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Published: August 16th 2018
Beautiful, Serene, Quiet... it's not open yet.
Day 35 - Colosseum and the Roman Forum
Sunday, we woke up very early so that we could be at the Colosseum when it opened at 8:30 AM. The Roma Pass let us skip the lines, but we also wanted to skip the crowds. We caught the city bus at 7AM so that we could eat at a cafe near the Colosseum. It turns out that none of the cafes directly across from the monument are open before 9am, which confused Tony a lot.
We went around the corner to find one open cafe called “Coming Out”, with rainbow signs, and lots of colorful clients. Apparently, this location also doubles as a night club and a hostel of sorts. We had some great conversations about music and strange dance music videos, and then headed out to stand in the very short skip-the-line line.
The Colosseum is amazing. You can walk around a good portion of it (and they are renovating more areas so soon you can go even further). One thing to know is that there are multiple types of tickets and tours which give you even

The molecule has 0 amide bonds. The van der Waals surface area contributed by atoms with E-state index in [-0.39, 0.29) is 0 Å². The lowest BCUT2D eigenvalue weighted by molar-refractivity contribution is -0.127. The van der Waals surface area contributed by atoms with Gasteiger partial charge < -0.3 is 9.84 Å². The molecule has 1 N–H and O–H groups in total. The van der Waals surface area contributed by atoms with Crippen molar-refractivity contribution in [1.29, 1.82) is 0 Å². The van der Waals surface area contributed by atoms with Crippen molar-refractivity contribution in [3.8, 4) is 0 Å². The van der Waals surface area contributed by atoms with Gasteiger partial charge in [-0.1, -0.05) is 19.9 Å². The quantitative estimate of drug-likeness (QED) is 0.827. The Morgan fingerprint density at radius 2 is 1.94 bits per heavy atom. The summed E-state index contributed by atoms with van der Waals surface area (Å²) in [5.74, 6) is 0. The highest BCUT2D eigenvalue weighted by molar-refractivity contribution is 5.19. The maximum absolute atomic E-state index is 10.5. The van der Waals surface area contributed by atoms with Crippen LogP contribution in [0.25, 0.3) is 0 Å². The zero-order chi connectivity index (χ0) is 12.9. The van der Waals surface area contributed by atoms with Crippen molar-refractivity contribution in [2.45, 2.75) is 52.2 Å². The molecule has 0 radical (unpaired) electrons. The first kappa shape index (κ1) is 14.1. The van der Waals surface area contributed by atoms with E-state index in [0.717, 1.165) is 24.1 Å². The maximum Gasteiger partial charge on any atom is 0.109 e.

hardly anyone else in sight. Perfect time to visit the most famous building in the world.
more access to the underground, to the recreated floor, to the very top. None of these are included in the basic tickets, which is what Roma Pass provides. We did not mind, though, having just come back from Athens and Scotland, and were happy to just walk around the largely empty Colosseum.
By using our skip-the-line pass and getting there when it opened, we were able to look out into the ancient building and see, perhaps, 5 other people. We were there for 40 minutes and saw everything we could see at a leisurely (for us) pace. On our way out, we encountered the crowds who had just come in and who were waiting in line. We are very glad we came so early, as it got even worse later in the day.
After a late breakfast at a (now open) cafe, we headed to find the entry to the Roman Forum. It was a bit difficult to know which entrance to use, as they have changed several in the last few years. As they renovate and rework infrastructure to handle the ever increasing crowds year over year, they have either closed most of the